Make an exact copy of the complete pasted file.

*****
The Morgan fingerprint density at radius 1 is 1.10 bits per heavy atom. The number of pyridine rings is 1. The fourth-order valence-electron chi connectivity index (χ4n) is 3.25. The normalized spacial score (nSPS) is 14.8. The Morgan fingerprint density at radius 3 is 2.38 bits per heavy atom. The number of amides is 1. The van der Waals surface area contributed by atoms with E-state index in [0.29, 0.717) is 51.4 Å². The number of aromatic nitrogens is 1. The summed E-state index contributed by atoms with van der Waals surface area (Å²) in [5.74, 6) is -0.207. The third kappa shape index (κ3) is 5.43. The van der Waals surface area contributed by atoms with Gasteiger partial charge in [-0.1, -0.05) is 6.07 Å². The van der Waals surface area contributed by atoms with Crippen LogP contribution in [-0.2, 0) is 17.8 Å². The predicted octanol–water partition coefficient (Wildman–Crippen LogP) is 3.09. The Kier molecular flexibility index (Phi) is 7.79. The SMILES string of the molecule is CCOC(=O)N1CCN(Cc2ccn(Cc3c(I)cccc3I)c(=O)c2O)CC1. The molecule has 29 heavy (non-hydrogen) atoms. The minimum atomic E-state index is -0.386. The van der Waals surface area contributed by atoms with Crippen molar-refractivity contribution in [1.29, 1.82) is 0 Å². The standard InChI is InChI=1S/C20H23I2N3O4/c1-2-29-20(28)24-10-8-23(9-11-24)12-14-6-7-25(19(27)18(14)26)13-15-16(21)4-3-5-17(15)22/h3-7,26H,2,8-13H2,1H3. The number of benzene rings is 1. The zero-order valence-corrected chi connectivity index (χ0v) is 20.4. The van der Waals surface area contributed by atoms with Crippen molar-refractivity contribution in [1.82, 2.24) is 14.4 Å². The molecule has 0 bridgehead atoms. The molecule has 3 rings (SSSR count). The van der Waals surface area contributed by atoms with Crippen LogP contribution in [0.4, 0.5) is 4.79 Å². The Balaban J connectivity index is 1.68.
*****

The Morgan fingerprint density at radius 1 is 1.10 bits per heavy atom. The number of pyridine rings is 1. The fourth-order valence-electron chi connectivity index (χ4n) is 3.25. The normalized spacial score (nSPS) is 14.8. The Morgan fingerprint density at radius 3 is 2.38 bits per heavy atom. The number of amides is 1. The van der Waals surface area contributed by atoms with E-state index in [0.29, 0.717) is 51.4 Å². The number of aromatic nitrogens is 1. The summed E-state index contributed by atoms with van der Waals surface area (Å²) in [5.74, 6) is -0.207. The third kappa shape index (κ3) is 5.43. The van der Waals surface area contributed by atoms with Gasteiger partial charge in [-0.1, -0.05) is 6.07 Å². The van der Waals surface area contributed by atoms with Crippen LogP contribution in [-0.2, 0) is 17.8 Å². The predicted octanol–water partition coefficient (Wildman–Crippen LogP) is 3.09. The Kier molecular flexibility index (Phi) is 7.79. The SMILES string of the molecule is CCOC(=O)N1CCN(Cc2ccn(Cc3c(I)cccc3I)c(=O)c2O)CC1. The molecule has 29 heavy (non-hydrogen) atoms. The minimum atomic E-state index is -0.386. The van der Waals surface area contributed by atoms with Crippen molar-refractivity contribution in [1.29, 1.82) is 0 Å². The standard InChI is InChI=1S/C20H23I2N3O4/c1-2-29-20(28)24-10-8-23(9-11-24)12-14-6-7-25(19(27)18(14)26)13-15-16(21)4-3-5-17(15)22/h3-7,26H,2,8-13H2,1H3. The number of benzene rings is 1. The zero-order valence-corrected chi connectivity index (χ0v) is 20.4. The van der Waals surface area contributed by atoms with Crippen molar-refractivity contribution in [1.82, 2.24) is 14.4 Å². The molecule has 0 bridgehead atoms. The molecule has 3 rings (SSSR count). The van der Waals surface area contributed by atoms with Crippen LogP contribution in [0.4, 0.5) is 4.79 Å². The Balaban J connectivity index is 1.68.